Southern Legitimacy Statement: I was born in Alabama, grew up in Georgia, went to school in Mississippi, lived in Nashville and do my fishing in South Carolina. I’ve spent a lot of time on the grounds Faulkner’s Rowan Oak and on the highway around Larry Browns farm. I currently live a street over from Carson McCullers’ house. I don’t know how much more legitimate I can be than that.
I was at a bar, one night in college, with some friends and we were having drinks and listening to a local band. It was me, my roommate Patrick and his friend Warren. Warren played in a number of bands around Oxford. He wrote and played mostly his own songs.
We sat drinking on stools with our backs leaned against the bar and listened to the band play. The place was packed with people. Every seat was taken and people stood around in pockets talking, smoking and drinking as the band played.
Warren was sitting between me and Patrick shaking his head with the music. The band was good. Damn good. The three of us kept nodding to each other about that fact. And when the band finished their set the place was dead quiet except for Warren. He clapped and whistled and then suddenly, he quit.
He looked over at me and said, “I thought you liked these guys?” I said I did. “Then why don’t you clap for em? They just played their hearts out. Man, don’t be like these other assholes that are too cool or too scared to acknowledge that they like something. I’m tellin you, that little appreciation is all those guys are playing for and even when they get it right, they don’t always get it.
“I’ve always had this fear of some young kid getting up there on stage and just nailing it. I mean, he plays better than anyone’s ever played and sings a song like no one’s ever heard but it’s for the wrong crowd on the wrong night. And nobody listens and nobody claps and nobody in the place even looks up from their drinks. So, the kid packs up his guitar and amp with the belief that he just doesn’t have it. Otherwise, they would’ve clapped for me, he thinks.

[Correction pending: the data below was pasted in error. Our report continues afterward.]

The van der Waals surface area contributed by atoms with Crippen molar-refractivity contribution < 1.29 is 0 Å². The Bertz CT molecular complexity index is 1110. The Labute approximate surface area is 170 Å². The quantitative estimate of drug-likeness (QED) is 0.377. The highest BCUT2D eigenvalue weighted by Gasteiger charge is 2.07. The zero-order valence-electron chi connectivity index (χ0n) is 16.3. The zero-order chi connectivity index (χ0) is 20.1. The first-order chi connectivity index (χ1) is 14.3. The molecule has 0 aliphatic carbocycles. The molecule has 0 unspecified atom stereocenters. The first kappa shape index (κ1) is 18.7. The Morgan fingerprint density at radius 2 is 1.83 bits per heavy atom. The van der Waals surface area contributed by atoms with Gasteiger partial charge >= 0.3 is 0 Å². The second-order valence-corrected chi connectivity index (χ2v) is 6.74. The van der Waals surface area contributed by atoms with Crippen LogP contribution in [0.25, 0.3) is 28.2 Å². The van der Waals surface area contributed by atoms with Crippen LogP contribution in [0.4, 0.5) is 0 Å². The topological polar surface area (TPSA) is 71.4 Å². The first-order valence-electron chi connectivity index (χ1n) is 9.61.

“And the kid goes back out in the street and never plays again. Just becomes an accountant or something. But he doesn’t just lose out. We all do because his music would’ve changed everything. Inspired people to change or to just go on or hold on or whatever. But because of that crowd, he bows out.
“I think about that all the time. Especially on nights like this. How many Dylans and Claptons or whoevers got missed and quit, figuring that they were just deluding themselves? All I’m saying is always clap for the band.”
About five years later, I went to a Georgia Writer’s Association (GWA) meeting here in Columbus. I wanted to be a writer and had been reading everything I could get my hands on. From books about writing to the classics. But it wasn’t enough. I wanted more of the writing world and found out about the GWA meetings at the public library and went.
The meeting was on a Saturday morning and I didn’t expect more than five people total to be there because I didn’t know anyone else who wrote. So, I figured there would be one or two people from the GWA and maybe some students, somebody from the library and me.
There were fifteen people in the room when I got there. I’d brought in a few copies of one of the stories that I was working on with the hope that we would read and talk about each others work. Most of the people looked to be in there late forties to early fifties. And were filthy. All of them looked like they just rolled through a greased dumpster. There were only two older guys that looked to be in their seventies, from the GWA, and me that didn’t have the Pig Pen look going.
The man sitting directly across the table from me had his gray hair plastered to his head in strips, like shark teeth. And between each tooth I could see his wrinkled skin. He had wild bushy eyebrows and smelled like cigarettes and gasoline. He kept talking to a lady in a moth-eaten sweatsuit about who was more overrated, Hemingway or Tolkien.